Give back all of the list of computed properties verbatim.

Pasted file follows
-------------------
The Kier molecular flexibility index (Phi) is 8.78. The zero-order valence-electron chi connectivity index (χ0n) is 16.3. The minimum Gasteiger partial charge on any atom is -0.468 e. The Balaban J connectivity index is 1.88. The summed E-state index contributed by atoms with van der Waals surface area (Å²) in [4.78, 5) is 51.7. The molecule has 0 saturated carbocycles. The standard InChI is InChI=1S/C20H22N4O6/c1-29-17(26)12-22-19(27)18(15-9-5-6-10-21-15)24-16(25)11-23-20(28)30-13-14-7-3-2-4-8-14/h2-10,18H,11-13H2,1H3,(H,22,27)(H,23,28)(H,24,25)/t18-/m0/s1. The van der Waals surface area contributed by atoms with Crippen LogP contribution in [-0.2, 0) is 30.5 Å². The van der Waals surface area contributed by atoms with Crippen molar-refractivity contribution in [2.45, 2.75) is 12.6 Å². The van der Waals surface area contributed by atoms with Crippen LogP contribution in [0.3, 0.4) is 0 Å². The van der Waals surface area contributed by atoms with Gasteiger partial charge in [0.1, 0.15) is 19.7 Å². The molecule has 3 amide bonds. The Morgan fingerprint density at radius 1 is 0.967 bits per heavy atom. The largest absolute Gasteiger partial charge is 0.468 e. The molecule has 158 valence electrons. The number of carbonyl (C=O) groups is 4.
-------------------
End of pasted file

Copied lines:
The Kier molecular flexibility index (Phi) is 8.78. The zero-order valence-electron chi connectivity index (χ0n) is 16.3. The minimum Gasteiger partial charge on any atom is -0.468 e. The Balaban J connectivity index is 1.88. The summed E-state index contributed by atoms with van der Waals surface area (Å²) in [4.78, 5) is 51.7. The molecule has 0 saturated carbocycles. The standard InChI is InChI=1S/C20H22N4O6/c1-29-17(26)12-22-19(27)18(15-9-5-6-10-21-15)24-16(25)11-23-20(28)30-13-14-7-3-2-4-8-14/h2-10,18H,11-13H2,1H3,(H,22,27)(H,23,28)(H,24,25)/t18-/m0/s1. The van der Waals surface area contributed by atoms with Crippen LogP contribution in [-0.2, 0) is 30.5 Å². The van der Waals surface area contributed by atoms with Crippen molar-refractivity contribution in [2.45, 2.75) is 12.6 Å². The van der Waals surface area contributed by atoms with Crippen LogP contribution in [0.3, 0.4) is 0 Å². The van der Waals surface area contributed by atoms with Gasteiger partial charge in [0.1, 0.15) is 19.7 Å². The molecule has 3 amide bonds. The Morgan fingerprint density at radius 1 is 0.967 bits per heavy atom. The largest absolute Gasteiger partial charge is 0.468 e. The molecule has 158 valence electrons. The number of carbonyl (C=O) groups is 4.